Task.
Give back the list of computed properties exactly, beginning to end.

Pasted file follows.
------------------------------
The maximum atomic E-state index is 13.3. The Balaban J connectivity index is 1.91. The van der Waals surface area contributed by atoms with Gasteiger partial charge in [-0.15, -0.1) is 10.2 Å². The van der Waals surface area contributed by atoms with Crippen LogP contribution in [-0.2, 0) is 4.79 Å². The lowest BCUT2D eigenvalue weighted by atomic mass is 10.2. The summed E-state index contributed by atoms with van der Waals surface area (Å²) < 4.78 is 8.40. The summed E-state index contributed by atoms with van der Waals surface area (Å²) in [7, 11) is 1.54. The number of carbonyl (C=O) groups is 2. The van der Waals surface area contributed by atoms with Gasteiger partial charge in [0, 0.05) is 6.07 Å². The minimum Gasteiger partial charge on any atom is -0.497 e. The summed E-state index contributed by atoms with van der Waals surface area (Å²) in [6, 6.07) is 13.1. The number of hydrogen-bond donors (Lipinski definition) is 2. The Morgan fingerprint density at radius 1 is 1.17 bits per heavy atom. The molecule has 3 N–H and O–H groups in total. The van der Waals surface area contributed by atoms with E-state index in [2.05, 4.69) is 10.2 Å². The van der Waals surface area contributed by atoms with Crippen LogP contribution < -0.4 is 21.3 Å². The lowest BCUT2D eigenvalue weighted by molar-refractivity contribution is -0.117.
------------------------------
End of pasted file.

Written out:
The maximum atomic E-state index is 13.3. The Balaban J connectivity index is 1.91. The van der Waals surface area contributed by atoms with Gasteiger partial charge in [-0.15, -0.1) is 10.2 Å². The van der Waals surface area contributed by atoms with Crippen LogP contribution in [-0.2, 0) is 4.79 Å². The lowest BCUT2D eigenvalue weighted by atomic mass is 10.2. The summed E-state index contributed by atoms with van der Waals surface area (Å²) < 4.78 is 8.40. The summed E-state index contributed by atoms with van der Waals surface area (Å²) in [7, 11) is 1.54. The number of carbonyl (C=O) groups is 2. The van der Waals surface area contributed by atoms with Gasteiger partial charge in [0, 0.05) is 6.07 Å². The minimum Gasteiger partial charge on any atom is -0.497 e. The summed E-state index contributed by atoms with van der Waals surface area (Å²) in [6, 6.07) is 13.1. The number of hydrogen-bond donors (Lipinski definition) is 2. The Morgan fingerprint density at radius 1 is 1.17 bits per heavy atom. The molecule has 3 N–H and O–H groups in total. The van der Waals surface area contributed by atoms with E-state index in [2.05, 4.69) is 10.2 Å². The van der Waals surface area contributed by atoms with Crippen LogP contribution < -0.4 is 21.3 Å². The lowest BCUT2D eigenvalue weighted by molar-refractivity contribution is -0.117.